Team Spirit are a CIS team playing in The International, and their audience pales in comparison to Virtus.Pro, the bigger team from their region. VP have a larger budget, larger media team, and larger expectation for the content coming out of TI.
With much less to lose, and much more to gain, Spirit did what most teams should consider a baseline: they gave someone a phone, asked the players some questions, and let the content do the work.
I know some of us are going to look at this content and think "okay, that's really basic, and doesn't wow me" but that isn't the point: the idea is to formalize a relationship based on trust with both your players and the community.
In many cases, players are going to want to avoid these cameras as much as possible (especially when playing for such high stakes) but in reality the media side of it is just as important: if there's no organization to support them, there's no team to house them.
So when they make a crazy comeback to punch way above their weight (like they did at the start of the TI Main Event to beat Invictus Gaming in Game 12), you give fans something meaty to connect with. A hype play conquers the tough challenge of onboarding; but what’s going to keep them there?
This is not an esports-specific strategy: all sports (and I guess all brands) have moments where you think "huh, this is something that speaks to me." Whether it's via talent or message, there's something that vibes with you in a way that causes you to recognize something you want more of.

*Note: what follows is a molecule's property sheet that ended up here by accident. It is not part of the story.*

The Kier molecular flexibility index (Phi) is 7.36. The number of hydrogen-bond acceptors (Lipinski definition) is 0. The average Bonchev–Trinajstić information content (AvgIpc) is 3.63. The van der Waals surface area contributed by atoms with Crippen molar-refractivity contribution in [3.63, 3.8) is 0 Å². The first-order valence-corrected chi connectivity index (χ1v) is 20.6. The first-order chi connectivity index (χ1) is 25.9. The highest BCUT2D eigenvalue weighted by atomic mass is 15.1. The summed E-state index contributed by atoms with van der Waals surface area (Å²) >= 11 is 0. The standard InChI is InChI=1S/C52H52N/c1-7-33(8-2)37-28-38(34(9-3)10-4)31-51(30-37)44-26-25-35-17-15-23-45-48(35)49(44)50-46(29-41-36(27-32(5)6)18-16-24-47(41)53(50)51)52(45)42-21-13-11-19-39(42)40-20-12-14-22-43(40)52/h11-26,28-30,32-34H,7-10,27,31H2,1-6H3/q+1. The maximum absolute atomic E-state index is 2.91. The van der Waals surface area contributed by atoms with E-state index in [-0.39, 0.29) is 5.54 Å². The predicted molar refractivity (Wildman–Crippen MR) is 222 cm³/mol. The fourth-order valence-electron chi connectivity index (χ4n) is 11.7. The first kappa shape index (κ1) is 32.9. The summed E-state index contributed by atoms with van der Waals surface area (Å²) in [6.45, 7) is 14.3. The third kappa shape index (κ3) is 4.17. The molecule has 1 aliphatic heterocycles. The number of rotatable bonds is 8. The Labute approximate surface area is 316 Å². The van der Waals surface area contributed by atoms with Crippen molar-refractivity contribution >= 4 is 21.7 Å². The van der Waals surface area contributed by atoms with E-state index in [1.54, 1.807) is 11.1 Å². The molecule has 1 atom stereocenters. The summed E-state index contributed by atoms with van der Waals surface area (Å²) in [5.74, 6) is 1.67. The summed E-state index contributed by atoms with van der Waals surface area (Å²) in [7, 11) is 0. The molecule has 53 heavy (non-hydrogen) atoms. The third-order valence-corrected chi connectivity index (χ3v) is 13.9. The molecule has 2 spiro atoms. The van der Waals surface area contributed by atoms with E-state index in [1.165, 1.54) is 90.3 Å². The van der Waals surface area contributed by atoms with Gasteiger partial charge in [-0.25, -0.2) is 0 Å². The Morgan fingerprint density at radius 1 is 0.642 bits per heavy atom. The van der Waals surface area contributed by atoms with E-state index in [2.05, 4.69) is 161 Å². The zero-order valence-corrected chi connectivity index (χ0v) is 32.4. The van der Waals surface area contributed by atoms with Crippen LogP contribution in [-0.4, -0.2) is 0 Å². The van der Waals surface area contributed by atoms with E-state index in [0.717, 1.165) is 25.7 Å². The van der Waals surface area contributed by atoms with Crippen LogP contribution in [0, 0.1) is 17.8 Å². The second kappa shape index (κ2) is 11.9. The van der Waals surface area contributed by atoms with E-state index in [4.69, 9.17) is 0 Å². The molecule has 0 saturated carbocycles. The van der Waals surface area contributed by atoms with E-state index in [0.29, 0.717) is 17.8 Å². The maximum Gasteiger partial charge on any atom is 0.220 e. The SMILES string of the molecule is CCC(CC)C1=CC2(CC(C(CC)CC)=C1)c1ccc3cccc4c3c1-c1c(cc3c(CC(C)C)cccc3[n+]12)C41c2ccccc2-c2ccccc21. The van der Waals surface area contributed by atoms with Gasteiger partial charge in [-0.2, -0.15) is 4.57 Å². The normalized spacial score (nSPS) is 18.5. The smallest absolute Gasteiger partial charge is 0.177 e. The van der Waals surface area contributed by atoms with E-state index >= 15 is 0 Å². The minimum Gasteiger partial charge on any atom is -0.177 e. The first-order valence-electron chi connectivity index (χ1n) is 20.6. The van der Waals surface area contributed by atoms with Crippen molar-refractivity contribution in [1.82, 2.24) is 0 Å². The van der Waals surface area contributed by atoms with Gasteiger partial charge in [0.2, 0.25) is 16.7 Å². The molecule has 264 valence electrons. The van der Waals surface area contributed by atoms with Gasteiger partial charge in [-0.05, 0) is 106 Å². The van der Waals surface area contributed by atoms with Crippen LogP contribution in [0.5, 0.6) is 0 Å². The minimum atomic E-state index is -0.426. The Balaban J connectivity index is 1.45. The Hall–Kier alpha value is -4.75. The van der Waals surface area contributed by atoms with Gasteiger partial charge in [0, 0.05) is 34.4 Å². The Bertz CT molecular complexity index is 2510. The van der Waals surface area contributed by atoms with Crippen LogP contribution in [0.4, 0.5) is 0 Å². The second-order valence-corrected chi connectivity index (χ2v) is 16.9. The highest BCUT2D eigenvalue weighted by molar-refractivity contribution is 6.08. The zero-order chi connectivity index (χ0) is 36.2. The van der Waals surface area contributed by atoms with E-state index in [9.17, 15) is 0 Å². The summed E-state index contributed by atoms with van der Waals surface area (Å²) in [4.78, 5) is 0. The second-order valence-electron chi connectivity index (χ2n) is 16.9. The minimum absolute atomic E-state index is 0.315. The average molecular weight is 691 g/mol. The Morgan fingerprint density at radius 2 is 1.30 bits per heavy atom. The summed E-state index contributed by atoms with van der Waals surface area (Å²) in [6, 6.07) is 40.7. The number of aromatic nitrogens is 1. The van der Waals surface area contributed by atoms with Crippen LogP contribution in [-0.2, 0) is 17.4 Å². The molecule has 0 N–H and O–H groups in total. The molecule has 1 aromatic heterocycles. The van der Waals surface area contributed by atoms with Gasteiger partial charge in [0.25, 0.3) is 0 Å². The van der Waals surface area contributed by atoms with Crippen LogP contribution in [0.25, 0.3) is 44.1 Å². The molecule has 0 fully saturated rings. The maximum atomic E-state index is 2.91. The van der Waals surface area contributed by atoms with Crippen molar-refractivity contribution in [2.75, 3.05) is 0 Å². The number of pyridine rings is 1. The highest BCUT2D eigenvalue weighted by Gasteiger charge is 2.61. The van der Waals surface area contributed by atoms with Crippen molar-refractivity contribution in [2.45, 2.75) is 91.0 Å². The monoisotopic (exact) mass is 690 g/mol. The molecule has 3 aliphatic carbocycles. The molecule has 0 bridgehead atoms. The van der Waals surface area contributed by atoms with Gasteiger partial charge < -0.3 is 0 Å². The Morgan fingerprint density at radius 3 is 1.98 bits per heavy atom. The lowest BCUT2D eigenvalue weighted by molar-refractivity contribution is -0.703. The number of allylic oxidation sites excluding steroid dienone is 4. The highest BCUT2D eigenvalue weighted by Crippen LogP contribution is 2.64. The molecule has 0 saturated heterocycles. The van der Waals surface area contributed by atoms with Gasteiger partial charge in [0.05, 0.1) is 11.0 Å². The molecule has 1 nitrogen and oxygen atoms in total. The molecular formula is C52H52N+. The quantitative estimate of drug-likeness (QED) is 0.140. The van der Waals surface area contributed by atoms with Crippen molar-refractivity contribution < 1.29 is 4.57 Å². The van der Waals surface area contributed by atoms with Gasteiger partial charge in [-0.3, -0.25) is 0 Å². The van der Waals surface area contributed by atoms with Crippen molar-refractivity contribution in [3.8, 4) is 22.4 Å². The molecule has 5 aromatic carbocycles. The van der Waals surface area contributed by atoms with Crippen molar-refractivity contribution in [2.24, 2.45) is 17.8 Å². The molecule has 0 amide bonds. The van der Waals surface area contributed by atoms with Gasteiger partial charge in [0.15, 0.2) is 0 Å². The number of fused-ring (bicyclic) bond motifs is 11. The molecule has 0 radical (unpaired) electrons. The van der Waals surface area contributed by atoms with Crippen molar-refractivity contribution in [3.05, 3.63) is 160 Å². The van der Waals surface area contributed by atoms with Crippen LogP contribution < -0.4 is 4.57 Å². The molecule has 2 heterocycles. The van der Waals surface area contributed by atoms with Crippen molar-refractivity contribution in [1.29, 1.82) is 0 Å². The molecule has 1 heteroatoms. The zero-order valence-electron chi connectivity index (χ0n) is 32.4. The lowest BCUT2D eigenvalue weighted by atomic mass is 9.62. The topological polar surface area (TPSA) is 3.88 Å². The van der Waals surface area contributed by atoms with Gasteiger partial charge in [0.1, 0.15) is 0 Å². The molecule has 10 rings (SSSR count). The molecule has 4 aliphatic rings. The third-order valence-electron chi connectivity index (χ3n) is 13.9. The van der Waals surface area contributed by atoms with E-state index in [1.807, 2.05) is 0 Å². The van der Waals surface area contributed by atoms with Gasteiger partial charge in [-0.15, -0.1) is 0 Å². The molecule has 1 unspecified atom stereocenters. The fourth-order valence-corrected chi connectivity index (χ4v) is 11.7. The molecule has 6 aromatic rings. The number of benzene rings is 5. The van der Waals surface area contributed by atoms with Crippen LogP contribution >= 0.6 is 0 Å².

If you hit that feeling and there's nothing more to chew on because they didn't think it was worth their time, you see that, and move on.
I guess what I'm trying to say is that I don't think teams can really afford to leave that on the table anymore, especially with the excuse of smaller budgets.
Everyone has a phone with a camera. Even if it's crappier quality than a Red Steadicam video that the Tier 1s might have, that does not matter at your level. Your fans want to know more. They want more food. Nourish them.
Even if you're the team that's going to come in last at a tournament, there's the opportunity to come away with a net positive of connected, attached fans. You might've earned way less than you thought, but developing loyal, paying fans is equally (if not more) taxing and difficult.
While higher-tier teams will have that expectation that this is part of the job, it still falls on the manager or owner to impart that necessity on the players; until esports contracts have the expectations of media accessibility built into a contract, it's about trust-building and relationship management to say "This is important. I know you hate it when I stick a camera in your face, but you need to trust me that I wouldn't do this if I didn't need to."
Esports (and sports) exist in such successful states because connection is a strong motivator — I will die on that hill. That connection trumps the spectacle of video bitrate or editing; the simplest and often most-effective content plan is "Do cool shit, and tell people about it."
I want to know why your players are special.
I want to know why I should believe in them.
I want to know how I can empathize with their struggles.
I want to connect to them to share their victories and support them in defeat.
These journeys and experiences are at the core of all sports brands, and part of what I wanted to do with this newsletter is talk about those basic, basic steps.
We'll hope that Team Spirit will keep that going, even if it's under tough circumstances.
I've been playing a lot of Metal Gear Solid V this week and I've been thinking about writing something about it. I can see a lot of prototype Death Stranding in it, and the experience has been pretty good.
Some reading from this week:
I Am, Therefore I Buy: Low Self-Esteem and the Pursuit of Self-Verifying Consumption by Anika Stuppy, Nicole L Mead, Stijn M J Van Osselaer for Journal of Consumer Research, Vol 46, Issue 5 (Feb 2020)